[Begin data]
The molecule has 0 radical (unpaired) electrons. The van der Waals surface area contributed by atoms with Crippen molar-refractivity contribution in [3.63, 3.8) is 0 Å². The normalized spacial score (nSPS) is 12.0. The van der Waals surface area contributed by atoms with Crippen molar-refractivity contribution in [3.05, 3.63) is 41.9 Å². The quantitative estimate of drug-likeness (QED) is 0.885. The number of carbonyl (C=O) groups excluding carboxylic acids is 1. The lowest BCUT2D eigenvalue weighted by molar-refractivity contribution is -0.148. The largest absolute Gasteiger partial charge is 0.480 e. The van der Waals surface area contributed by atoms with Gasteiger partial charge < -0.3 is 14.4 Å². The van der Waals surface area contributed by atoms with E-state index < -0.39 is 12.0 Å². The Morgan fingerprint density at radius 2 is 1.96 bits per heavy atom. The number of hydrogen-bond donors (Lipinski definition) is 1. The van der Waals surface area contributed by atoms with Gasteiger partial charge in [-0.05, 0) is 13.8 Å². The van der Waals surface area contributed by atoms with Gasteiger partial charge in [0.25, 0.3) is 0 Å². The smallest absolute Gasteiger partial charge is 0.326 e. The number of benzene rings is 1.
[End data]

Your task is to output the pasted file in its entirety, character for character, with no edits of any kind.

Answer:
The molecule has 0 radical (unpaired) electrons. The van der Waals surface area contributed by atoms with Crippen molar-refractivity contribution in [3.63, 3.8) is 0 Å². The normalized spacial score (nSPS) is 12.0. The van der Waals surface area contributed by atoms with Crippen molar-refractivity contribution in [3.05, 3.63) is 41.9 Å². The quantitative estimate of drug-likeness (QED) is 0.885. The number of carbonyl (C=O) groups excluding carboxylic acids is 1. The lowest BCUT2D eigenvalue weighted by molar-refractivity contribution is -0.148. The largest absolute Gasteiger partial charge is 0.480 e. The van der Waals surface area contributed by atoms with Gasteiger partial charge < -0.3 is 14.4 Å². The van der Waals surface area contributed by atoms with E-state index < -0.39 is 12.0 Å². The Morgan fingerprint density at radius 2 is 1.96 bits per heavy atom. The number of hydrogen-bond donors (Lipinski definition) is 1. The van der Waals surface area contributed by atoms with Gasteiger partial charge in [-0.05, 0) is 13.8 Å². The van der Waals surface area contributed by atoms with Gasteiger partial charge in [0.25, 0.3) is 0 Å². The smallest absolute Gasteiger partial charge is 0.326 e. The number of benzene rings is 1.